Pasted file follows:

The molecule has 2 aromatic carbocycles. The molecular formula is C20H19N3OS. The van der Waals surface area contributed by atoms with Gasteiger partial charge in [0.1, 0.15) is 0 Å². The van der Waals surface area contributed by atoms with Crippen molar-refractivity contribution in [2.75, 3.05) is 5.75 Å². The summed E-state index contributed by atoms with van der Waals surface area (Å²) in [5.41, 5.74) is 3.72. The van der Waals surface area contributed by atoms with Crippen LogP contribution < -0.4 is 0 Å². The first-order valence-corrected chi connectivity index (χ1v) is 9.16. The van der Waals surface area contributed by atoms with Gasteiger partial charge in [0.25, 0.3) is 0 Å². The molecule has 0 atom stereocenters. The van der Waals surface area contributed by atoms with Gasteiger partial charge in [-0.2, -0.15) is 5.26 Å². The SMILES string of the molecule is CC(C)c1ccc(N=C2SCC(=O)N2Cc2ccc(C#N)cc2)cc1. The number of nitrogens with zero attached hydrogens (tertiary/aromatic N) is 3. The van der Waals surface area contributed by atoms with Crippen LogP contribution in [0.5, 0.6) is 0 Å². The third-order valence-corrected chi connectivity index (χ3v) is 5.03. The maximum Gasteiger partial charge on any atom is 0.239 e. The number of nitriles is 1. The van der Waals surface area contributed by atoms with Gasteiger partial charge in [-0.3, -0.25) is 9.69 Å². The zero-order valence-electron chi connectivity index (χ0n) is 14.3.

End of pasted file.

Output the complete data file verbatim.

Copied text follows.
The molecule has 2 aromatic carbocycles. The molecular formula is C20H19N3OS. The van der Waals surface area contributed by atoms with Gasteiger partial charge in [0.1, 0.15) is 0 Å². The van der Waals surface area contributed by atoms with Crippen molar-refractivity contribution in [2.75, 3.05) is 5.75 Å². The summed E-state index contributed by atoms with van der Waals surface area (Å²) in [5.41, 5.74) is 3.72. The van der Waals surface area contributed by atoms with Crippen LogP contribution < -0.4 is 0 Å². The first-order valence-corrected chi connectivity index (χ1v) is 9.16. The van der Waals surface area contributed by atoms with Gasteiger partial charge in [0.25, 0.3) is 0 Å². The molecule has 0 atom stereocenters. The van der Waals surface area contributed by atoms with Gasteiger partial charge in [-0.2, -0.15) is 5.26 Å². The SMILES string of the molecule is CC(C)c1ccc(N=C2SCC(=O)N2Cc2ccc(C#N)cc2)cc1. The number of nitrogens with zero attached hydrogens (tertiary/aromatic N) is 3. The van der Waals surface area contributed by atoms with Crippen LogP contribution in [0.5, 0.6) is 0 Å². The third-order valence-corrected chi connectivity index (χ3v) is 5.03. The maximum Gasteiger partial charge on any atom is 0.239 e. The number of nitriles is 1. The van der Waals surface area contributed by atoms with Gasteiger partial charge in [-0.3, -0.25) is 9.69 Å². The zero-order valence-electron chi connectivity index (χ0n) is 14.3.